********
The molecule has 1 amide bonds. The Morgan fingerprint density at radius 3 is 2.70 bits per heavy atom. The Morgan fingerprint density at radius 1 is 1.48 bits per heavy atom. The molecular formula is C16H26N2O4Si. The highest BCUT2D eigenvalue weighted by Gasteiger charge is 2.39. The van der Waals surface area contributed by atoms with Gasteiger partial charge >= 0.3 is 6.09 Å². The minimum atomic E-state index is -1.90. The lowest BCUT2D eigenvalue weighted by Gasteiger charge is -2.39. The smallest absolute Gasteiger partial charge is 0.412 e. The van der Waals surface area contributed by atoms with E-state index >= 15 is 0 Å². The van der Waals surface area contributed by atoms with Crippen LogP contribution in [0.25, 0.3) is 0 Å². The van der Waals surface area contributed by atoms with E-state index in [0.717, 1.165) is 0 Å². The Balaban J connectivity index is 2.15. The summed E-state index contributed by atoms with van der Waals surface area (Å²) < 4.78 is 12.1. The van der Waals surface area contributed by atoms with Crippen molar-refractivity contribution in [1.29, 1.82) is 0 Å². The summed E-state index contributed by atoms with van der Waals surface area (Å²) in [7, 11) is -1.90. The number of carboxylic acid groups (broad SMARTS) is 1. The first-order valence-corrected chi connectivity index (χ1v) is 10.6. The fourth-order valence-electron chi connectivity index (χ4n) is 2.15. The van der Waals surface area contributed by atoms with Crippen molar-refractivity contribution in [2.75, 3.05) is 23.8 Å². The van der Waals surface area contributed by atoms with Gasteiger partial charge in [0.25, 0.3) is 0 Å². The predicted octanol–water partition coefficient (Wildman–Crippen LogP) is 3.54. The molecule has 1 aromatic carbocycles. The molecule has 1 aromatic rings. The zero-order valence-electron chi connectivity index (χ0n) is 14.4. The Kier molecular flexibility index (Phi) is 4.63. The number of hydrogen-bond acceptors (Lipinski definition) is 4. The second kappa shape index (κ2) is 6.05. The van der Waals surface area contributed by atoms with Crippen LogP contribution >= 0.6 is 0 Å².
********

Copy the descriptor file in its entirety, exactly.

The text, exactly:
The molecule has 1 amide bonds. The Morgan fingerprint density at radius 3 is 2.70 bits per heavy atom. The Morgan fingerprint density at radius 1 is 1.48 bits per heavy atom. The molecular formula is C16H26N2O4Si. The highest BCUT2D eigenvalue weighted by Gasteiger charge is 2.39. The van der Waals surface area contributed by atoms with Gasteiger partial charge >= 0.3 is 6.09 Å². The minimum atomic E-state index is -1.90. The lowest BCUT2D eigenvalue weighted by Gasteiger charge is -2.39. The smallest absolute Gasteiger partial charge is 0.412 e. The van der Waals surface area contributed by atoms with E-state index >= 15 is 0 Å². The van der Waals surface area contributed by atoms with Crippen LogP contribution in [0.25, 0.3) is 0 Å². The van der Waals surface area contributed by atoms with E-state index in [0.717, 1.165) is 0 Å². The Balaban J connectivity index is 2.15. The summed E-state index contributed by atoms with van der Waals surface area (Å²) < 4.78 is 12.1. The van der Waals surface area contributed by atoms with Crippen molar-refractivity contribution in [1.29, 1.82) is 0 Å². The summed E-state index contributed by atoms with van der Waals surface area (Å²) in [7, 11) is -1.90. The number of carboxylic acid groups (broad SMARTS) is 1. The first-order valence-corrected chi connectivity index (χ1v) is 10.6. The fourth-order valence-electron chi connectivity index (χ4n) is 2.15. The van der Waals surface area contributed by atoms with Crippen molar-refractivity contribution in [2.75, 3.05) is 23.8 Å². The van der Waals surface area contributed by atoms with Gasteiger partial charge in [0.25, 0.3) is 0 Å². The predicted octanol–water partition coefficient (Wildman–Crippen LogP) is 3.54. The molecule has 1 aromatic carbocycles. The molecule has 1 aromatic rings. The zero-order valence-electron chi connectivity index (χ0n) is 14.4. The Kier molecular flexibility index (Phi) is 4.63. The number of hydrogen-bond acceptors (Lipinski definition) is 4. The second kappa shape index (κ2) is 6.05. The van der Waals surface area contributed by atoms with Crippen LogP contribution >= 0.6 is 0 Å².